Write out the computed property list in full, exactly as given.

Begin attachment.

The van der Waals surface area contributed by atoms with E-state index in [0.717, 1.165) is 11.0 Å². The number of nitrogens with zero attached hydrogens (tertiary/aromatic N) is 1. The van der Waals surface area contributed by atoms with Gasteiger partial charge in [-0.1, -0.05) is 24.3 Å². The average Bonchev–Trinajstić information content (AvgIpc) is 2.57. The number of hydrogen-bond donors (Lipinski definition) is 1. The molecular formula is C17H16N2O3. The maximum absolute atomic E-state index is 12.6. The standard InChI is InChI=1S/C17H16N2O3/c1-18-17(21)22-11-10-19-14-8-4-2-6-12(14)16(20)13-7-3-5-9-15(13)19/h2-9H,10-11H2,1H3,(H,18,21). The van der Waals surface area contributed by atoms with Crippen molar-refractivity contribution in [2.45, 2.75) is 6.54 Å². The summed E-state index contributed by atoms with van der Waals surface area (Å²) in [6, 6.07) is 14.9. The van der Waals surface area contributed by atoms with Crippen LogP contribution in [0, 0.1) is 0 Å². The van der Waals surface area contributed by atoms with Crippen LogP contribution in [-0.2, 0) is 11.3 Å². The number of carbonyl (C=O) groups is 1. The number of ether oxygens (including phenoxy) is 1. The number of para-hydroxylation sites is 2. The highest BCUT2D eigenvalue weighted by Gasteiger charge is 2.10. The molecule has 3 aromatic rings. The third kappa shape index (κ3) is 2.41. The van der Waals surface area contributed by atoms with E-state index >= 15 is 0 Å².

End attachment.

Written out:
The van der Waals surface area contributed by atoms with E-state index in [0.717, 1.165) is 11.0 Å². The number of nitrogens with zero attached hydrogens (tertiary/aromatic N) is 1. The van der Waals surface area contributed by atoms with Gasteiger partial charge in [-0.1, -0.05) is 24.3 Å². The average Bonchev–Trinajstić information content (AvgIpc) is 2.57. The number of hydrogen-bond donors (Lipinski definition) is 1. The molecular formula is C17H16N2O3. The maximum absolute atomic E-state index is 12.6. The standard InChI is InChI=1S/C17H16N2O3/c1-18-17(21)22-11-10-19-14-8-4-2-6-12(14)16(20)13-7-3-5-9-15(13)19/h2-9H,10-11H2,1H3,(H,18,21). The van der Waals surface area contributed by atoms with Crippen molar-refractivity contribution in [2.45, 2.75) is 6.54 Å². The summed E-state index contributed by atoms with van der Waals surface area (Å²) in [6, 6.07) is 14.9. The van der Waals surface area contributed by atoms with Crippen LogP contribution in [0, 0.1) is 0 Å². The van der Waals surface area contributed by atoms with Crippen LogP contribution in [-0.2, 0) is 11.3 Å². The number of carbonyl (C=O) groups is 1. The number of ether oxygens (including phenoxy) is 1. The number of para-hydroxylation sites is 2. The highest BCUT2D eigenvalue weighted by Gasteiger charge is 2.10. The molecule has 3 aromatic rings. The third kappa shape index (κ3) is 2.41. The van der Waals surface area contributed by atoms with E-state index >= 15 is 0 Å².